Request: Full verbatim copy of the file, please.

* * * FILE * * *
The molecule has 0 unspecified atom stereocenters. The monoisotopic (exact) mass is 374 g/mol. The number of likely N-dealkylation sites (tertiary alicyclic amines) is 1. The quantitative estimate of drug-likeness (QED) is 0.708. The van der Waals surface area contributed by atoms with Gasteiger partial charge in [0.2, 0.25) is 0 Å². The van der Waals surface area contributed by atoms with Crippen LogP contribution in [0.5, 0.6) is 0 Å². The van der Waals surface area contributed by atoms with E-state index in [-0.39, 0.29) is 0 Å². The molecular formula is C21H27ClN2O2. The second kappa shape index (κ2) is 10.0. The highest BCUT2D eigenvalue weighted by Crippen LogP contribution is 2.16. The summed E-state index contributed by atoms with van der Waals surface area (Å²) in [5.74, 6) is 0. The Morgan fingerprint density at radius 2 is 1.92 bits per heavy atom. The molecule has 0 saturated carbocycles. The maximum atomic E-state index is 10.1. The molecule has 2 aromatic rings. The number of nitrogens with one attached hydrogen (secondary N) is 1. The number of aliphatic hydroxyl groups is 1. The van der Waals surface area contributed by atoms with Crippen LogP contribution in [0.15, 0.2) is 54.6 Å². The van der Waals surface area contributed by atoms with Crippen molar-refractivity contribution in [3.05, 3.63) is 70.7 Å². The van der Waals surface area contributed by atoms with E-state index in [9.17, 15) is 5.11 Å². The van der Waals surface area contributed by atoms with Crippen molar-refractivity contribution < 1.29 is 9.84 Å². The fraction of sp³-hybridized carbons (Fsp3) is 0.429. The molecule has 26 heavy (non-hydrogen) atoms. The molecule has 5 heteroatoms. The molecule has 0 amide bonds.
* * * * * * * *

The molecule has 0 unspecified atom stereocenters. The monoisotopic (exact) mass is 374 g/mol. The number of likely N-dealkylation sites (tertiary alicyclic amines) is 1. The quantitative estimate of drug-likeness (QED) is 0.708. The van der Waals surface area contributed by atoms with Gasteiger partial charge in [0.2, 0.25) is 0 Å². The van der Waals surface area contributed by atoms with Crippen LogP contribution in [0.5, 0.6) is 0 Å². The van der Waals surface area contributed by atoms with E-state index in [-0.39, 0.29) is 0 Å². The molecular formula is C21H27ClN2O2. The second kappa shape index (κ2) is 10.0. The highest BCUT2D eigenvalue weighted by Crippen LogP contribution is 2.16. The summed E-state index contributed by atoms with van der Waals surface area (Å²) in [5.74, 6) is 0. The Morgan fingerprint density at radius 2 is 1.92 bits per heavy atom. The molecule has 0 saturated carbocycles. The maximum atomic E-state index is 10.1. The molecule has 2 aromatic rings. The number of nitrogens with one attached hydrogen (secondary N) is 1. The number of aliphatic hydroxyl groups is 1. The van der Waals surface area contributed by atoms with Crippen LogP contribution in [0.15, 0.2) is 54.6 Å². The van der Waals surface area contributed by atoms with Crippen molar-refractivity contribution in [3.05, 3.63) is 70.7 Å². The van der Waals surface area contributed by atoms with E-state index in [9.17, 15) is 5.11 Å². The van der Waals surface area contributed by atoms with Crippen molar-refractivity contribution < 1.29 is 9.84 Å². The fraction of sp³-hybridized carbons (Fsp3) is 0.429. The molecule has 26 heavy (non-hydrogen) atoms. The molecule has 5 heteroatoms. The molecule has 0 amide bonds.